A third reason for these reflections is more personal. This year is a year of reflective reassessment for me. In August this year, I retired from judicial service, on the 25th anniversary of the day President Mandela appointed me as an (acting) judge in August 1994. (My appointment became permanent on 1 January 1995.) 

Another anniversary: this November, as I write these words, I reflect with gratitude on 22 years of life – full and vigorous life – on ARVs. I started ARVs in November 1997. I was deathly ill. My life expectancy was 30-36 months. I faced certain death, like millions of others on our continent. It seemed certain I would die somewhere in the second half of 2000.

Instead, I lived. Lived because of the privilege of treatment access and of good medical care. (Thank you, Dr David Johnson, now relocated to Steytlerville, where he continues the best traditions of his public service.)

For too many Africans with HIV, that past, of the struggle for treatment, the struggle against stigma, is also not yet past. 

There remains too much to do. To fight stigma. To urge gay men and MSMs to have fun safely, joyfully, and proudly. Get tested. Start treatment right away if you test positive. And to fight stigma. Fight it by talking. By asking. Have you been tested? By normalising a condition that nearly 8 million South Africans have. A condition that, roughly guessing, maybe one-quarter, or maybe more, of all gay men and MSMs in our country have.

So, as EXIT celebrates the mere joy of survival, so do I, with gratitude after 22 years on treatment. And while my message has remained largely the same, year after year, this year it comes with especial intensity – intensity for the urgent work that remains for us to do, as gay men and MSMs, as LGBTI activists, as caring South Africans, men and women, gay and straight, black and white.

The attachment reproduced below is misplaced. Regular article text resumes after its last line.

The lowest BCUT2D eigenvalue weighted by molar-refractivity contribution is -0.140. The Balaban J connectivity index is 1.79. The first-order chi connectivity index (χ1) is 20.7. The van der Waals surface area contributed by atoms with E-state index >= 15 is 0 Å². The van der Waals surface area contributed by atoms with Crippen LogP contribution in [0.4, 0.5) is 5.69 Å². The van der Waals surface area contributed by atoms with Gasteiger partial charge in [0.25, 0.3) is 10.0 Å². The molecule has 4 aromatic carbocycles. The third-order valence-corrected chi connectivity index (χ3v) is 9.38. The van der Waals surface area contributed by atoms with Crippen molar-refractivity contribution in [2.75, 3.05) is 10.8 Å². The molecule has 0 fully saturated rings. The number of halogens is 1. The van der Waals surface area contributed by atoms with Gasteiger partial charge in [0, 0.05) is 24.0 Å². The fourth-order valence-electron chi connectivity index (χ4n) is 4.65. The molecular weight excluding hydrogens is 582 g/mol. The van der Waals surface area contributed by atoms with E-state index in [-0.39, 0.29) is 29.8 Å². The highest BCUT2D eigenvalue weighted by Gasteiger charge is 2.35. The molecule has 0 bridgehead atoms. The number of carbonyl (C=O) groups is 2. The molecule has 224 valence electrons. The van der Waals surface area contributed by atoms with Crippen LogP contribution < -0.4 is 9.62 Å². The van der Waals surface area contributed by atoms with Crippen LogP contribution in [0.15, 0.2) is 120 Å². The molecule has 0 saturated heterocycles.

We know how to manage HIV. Medically, it is a relatively easy condition to manage. To treat successfully. The medicines work. They still the virus in the body. It creeps away and hides, lying dormant, for so long as you regularly take your pills. And it is impossible for someone on successfully maintained ARV treatment to pass on the virus. Undetectable means untransmittable (U=U). 

Why, then, if treatment is so easy, are only 3.5 million South Africans on ARVs – when another four million of us who are living with HIV are not? 

The barriers lie in health care inequalities and in failures of efficiency and distribution. And in ourselves. In the stigma and shame we continue to carry within us, and to inflict on others.

So, this year, let us celebrate this World AIDS Day with new purpose. Let us determine to cast off stigma and shame. Let us undertake to test regularly, to learn and speak about our special vulnerability to HIV as gay men and MSMs. And, most important, as we celebrate our pride in our gayness, let us love safely.